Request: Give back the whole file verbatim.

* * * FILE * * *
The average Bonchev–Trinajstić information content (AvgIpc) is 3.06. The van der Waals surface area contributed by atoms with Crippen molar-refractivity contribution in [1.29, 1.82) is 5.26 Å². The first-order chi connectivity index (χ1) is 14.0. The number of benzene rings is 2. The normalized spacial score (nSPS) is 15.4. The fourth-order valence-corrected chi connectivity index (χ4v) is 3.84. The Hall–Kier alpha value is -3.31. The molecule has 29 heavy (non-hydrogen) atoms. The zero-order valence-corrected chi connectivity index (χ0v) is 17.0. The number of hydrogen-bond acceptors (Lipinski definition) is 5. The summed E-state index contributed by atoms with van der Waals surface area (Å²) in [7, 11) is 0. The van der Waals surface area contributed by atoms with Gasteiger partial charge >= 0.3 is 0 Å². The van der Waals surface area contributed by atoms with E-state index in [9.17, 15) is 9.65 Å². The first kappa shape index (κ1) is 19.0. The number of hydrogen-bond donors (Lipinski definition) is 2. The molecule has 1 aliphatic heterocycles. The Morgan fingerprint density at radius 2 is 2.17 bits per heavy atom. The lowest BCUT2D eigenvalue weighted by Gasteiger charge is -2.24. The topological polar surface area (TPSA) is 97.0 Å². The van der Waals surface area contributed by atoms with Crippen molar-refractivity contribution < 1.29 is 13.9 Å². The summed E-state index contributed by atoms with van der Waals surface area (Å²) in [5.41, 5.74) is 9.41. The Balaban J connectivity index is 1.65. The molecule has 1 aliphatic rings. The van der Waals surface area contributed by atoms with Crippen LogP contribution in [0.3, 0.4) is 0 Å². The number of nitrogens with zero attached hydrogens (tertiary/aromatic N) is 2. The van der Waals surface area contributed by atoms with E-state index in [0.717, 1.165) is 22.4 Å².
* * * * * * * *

The average Bonchev–Trinajstić information content (AvgIpc) is 3.06. The van der Waals surface area contributed by atoms with Crippen molar-refractivity contribution in [1.29, 1.82) is 5.26 Å². The first-order chi connectivity index (χ1) is 14.0. The number of benzene rings is 2. The normalized spacial score (nSPS) is 15.4. The fourth-order valence-corrected chi connectivity index (χ4v) is 3.84. The Hall–Kier alpha value is -3.31. The molecule has 29 heavy (non-hydrogen) atoms. The zero-order valence-corrected chi connectivity index (χ0v) is 17.0. The number of hydrogen-bond acceptors (Lipinski definition) is 5. The summed E-state index contributed by atoms with van der Waals surface area (Å²) in [7, 11) is 0. The van der Waals surface area contributed by atoms with Gasteiger partial charge >= 0.3 is 0 Å². The van der Waals surface area contributed by atoms with E-state index in [9.17, 15) is 9.65 Å². The first kappa shape index (κ1) is 19.0. The number of hydrogen-bond donors (Lipinski definition) is 2. The molecule has 1 aliphatic heterocycles. The Morgan fingerprint density at radius 2 is 2.17 bits per heavy atom. The lowest BCUT2D eigenvalue weighted by Gasteiger charge is -2.24. The topological polar surface area (TPSA) is 97.0 Å². The van der Waals surface area contributed by atoms with Crippen molar-refractivity contribution < 1.29 is 13.9 Å². The summed E-state index contributed by atoms with van der Waals surface area (Å²) in [5.41, 5.74) is 9.41. The Balaban J connectivity index is 1.65. The molecule has 1 aliphatic rings. The van der Waals surface area contributed by atoms with Crippen LogP contribution in [0.3, 0.4) is 0 Å². The number of nitrogens with zero attached hydrogens (tertiary/aromatic N) is 2. The van der Waals surface area contributed by atoms with E-state index in [0.717, 1.165) is 22.4 Å².